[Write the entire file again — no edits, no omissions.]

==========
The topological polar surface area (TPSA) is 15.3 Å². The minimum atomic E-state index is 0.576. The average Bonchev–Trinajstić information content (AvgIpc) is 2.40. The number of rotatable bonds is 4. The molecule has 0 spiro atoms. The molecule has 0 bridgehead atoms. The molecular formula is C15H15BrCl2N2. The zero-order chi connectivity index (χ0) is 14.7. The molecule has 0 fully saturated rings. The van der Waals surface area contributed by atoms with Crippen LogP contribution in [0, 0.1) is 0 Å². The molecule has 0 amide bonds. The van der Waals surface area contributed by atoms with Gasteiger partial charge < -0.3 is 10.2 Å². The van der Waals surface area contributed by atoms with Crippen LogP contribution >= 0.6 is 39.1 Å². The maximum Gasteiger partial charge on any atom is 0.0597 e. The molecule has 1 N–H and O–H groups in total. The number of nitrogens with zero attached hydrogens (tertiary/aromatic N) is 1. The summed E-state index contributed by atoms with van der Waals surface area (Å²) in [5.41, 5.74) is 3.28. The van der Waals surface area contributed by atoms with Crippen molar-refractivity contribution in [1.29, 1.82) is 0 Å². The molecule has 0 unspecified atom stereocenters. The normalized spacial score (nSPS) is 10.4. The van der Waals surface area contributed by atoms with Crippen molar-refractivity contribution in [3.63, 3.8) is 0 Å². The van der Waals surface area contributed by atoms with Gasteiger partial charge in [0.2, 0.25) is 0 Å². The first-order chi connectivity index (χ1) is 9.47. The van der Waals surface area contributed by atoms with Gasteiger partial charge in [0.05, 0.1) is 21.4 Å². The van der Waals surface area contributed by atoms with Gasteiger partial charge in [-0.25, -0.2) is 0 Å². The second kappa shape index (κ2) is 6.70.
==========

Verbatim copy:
The topological polar surface area (TPSA) is 15.3 Å². The minimum atomic E-state index is 0.576. The average Bonchev–Trinajstić information content (AvgIpc) is 2.40. The number of rotatable bonds is 4. The molecule has 0 spiro atoms. The molecule has 0 bridgehead atoms. The molecular formula is C15H15BrCl2N2. The zero-order chi connectivity index (χ0) is 14.7. The molecule has 0 fully saturated rings. The van der Waals surface area contributed by atoms with Crippen LogP contribution in [0, 0.1) is 0 Å². The molecule has 0 amide bonds. The van der Waals surface area contributed by atoms with Gasteiger partial charge < -0.3 is 10.2 Å². The van der Waals surface area contributed by atoms with Crippen LogP contribution >= 0.6 is 39.1 Å². The maximum Gasteiger partial charge on any atom is 0.0597 e. The molecule has 1 N–H and O–H groups in total. The number of nitrogens with zero attached hydrogens (tertiary/aromatic N) is 1. The summed E-state index contributed by atoms with van der Waals surface area (Å²) in [5.41, 5.74) is 3.28. The van der Waals surface area contributed by atoms with Crippen molar-refractivity contribution in [1.29, 1.82) is 0 Å². The molecule has 0 unspecified atom stereocenters. The normalized spacial score (nSPS) is 10.4. The van der Waals surface area contributed by atoms with Crippen molar-refractivity contribution in [3.63, 3.8) is 0 Å². The van der Waals surface area contributed by atoms with Gasteiger partial charge in [0.2, 0.25) is 0 Å². The first-order chi connectivity index (χ1) is 9.47. The van der Waals surface area contributed by atoms with Gasteiger partial charge in [0.05, 0.1) is 21.4 Å². The van der Waals surface area contributed by atoms with Gasteiger partial charge in [-0.25, -0.2) is 0 Å². The second kappa shape index (κ2) is 6.70.